Disney Is Bringing Employees Back to the Office Four Days a Week to Benefit the Company’s Culture and Creativity

From a New York Times story by Brooks Barnes headlined “Disney Is Bringing Employees Back Four Days a Week”:

Starting on March 1, the Walt Disney Company will require employees to report to the office four days a week, a relatively strict policy among large companies.

Robert A. Iger, who came out of retirement in November to retake Disney’s chief executive reins, said in a memo to employees on Monday that a return to mostly in-person work — for the first time in nearly three years — would benefit the company’s culture in general and movie and TV creative processes in particular. Since his return, Mr. Iger has been trying to boost morale and galvanize Disney’s creative engines.

“As you’ve heard me say many times, creativity is the heart and soul of who we are and what we do at Disney,” Mr. Iger said in the memo, which was viewed by The New York Times. “And in a creative business like ours, nothing can replace the ability to connect, observe and create with peers that comes from being physically together.”

The memo said that employees would likely be asked to work from Disney offices Monday through Thursday. “Stay tuned for additional details,” Mr. Iger said.

The shift did not come as a complete surprise to Disney employees; Mr. Iger signaled that a change was coming during a Nov. 28 meeting with them. CNBC earlier reported on his memo on Monday.

Disney has required most employees to report to the office three days a week for roughly the last year, in line with most major media companies. NBCUniversal has a three-days-a-week policy (Tuesday, Wednesday and Thursday), while Warner Bros. Discovery requires three days between Monday and Thursday.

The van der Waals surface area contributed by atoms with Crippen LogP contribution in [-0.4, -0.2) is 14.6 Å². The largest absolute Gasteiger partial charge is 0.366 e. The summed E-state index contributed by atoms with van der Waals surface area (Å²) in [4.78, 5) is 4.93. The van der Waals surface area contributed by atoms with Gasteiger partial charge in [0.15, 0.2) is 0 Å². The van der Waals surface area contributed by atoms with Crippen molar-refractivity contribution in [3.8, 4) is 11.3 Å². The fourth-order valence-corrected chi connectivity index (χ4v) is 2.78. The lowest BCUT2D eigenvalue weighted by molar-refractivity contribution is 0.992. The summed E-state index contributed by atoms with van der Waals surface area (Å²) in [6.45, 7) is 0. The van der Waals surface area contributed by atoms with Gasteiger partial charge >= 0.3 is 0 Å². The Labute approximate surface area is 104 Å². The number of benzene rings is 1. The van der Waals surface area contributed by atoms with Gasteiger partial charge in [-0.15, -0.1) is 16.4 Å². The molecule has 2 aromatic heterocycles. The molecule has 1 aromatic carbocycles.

Mr. Iger’s return-to-work edict was accompanied by praise for a wide array of Disney divisions, including Broadway productions and Imagineering, the company’s theme park design unit. Bob Chapek, who was chief executive from 2020 until he was fired in November, sometimes left certain groups in the company feeling overlooked or underappreciated.

“I would be remiss not to mention how the ESPN team expertly handled Damar Hamlin’s tragic injury, showing grace under pressure, and presenting the facts to viewers with utter respect and sensitivity,” Mr. Iger said in the memo, referring to the Buffalo Bills player who collapsed and went into cardiac arrest on “Monday Night Football” on Jan. 2.

Mr. Iger is also working on a sweeping restructuring involving the flow of content to Disney’s streaming services. He has also signaled that cost cutting lies ahead, including potential layoffs.

Brooks Barnes is a media and entertainment reporter, covering all things Hollywood. He joined The Times in 2007 as a business reporter focused primarily on the Walt Disney Company. He previously worked for The Wall Street Journal.

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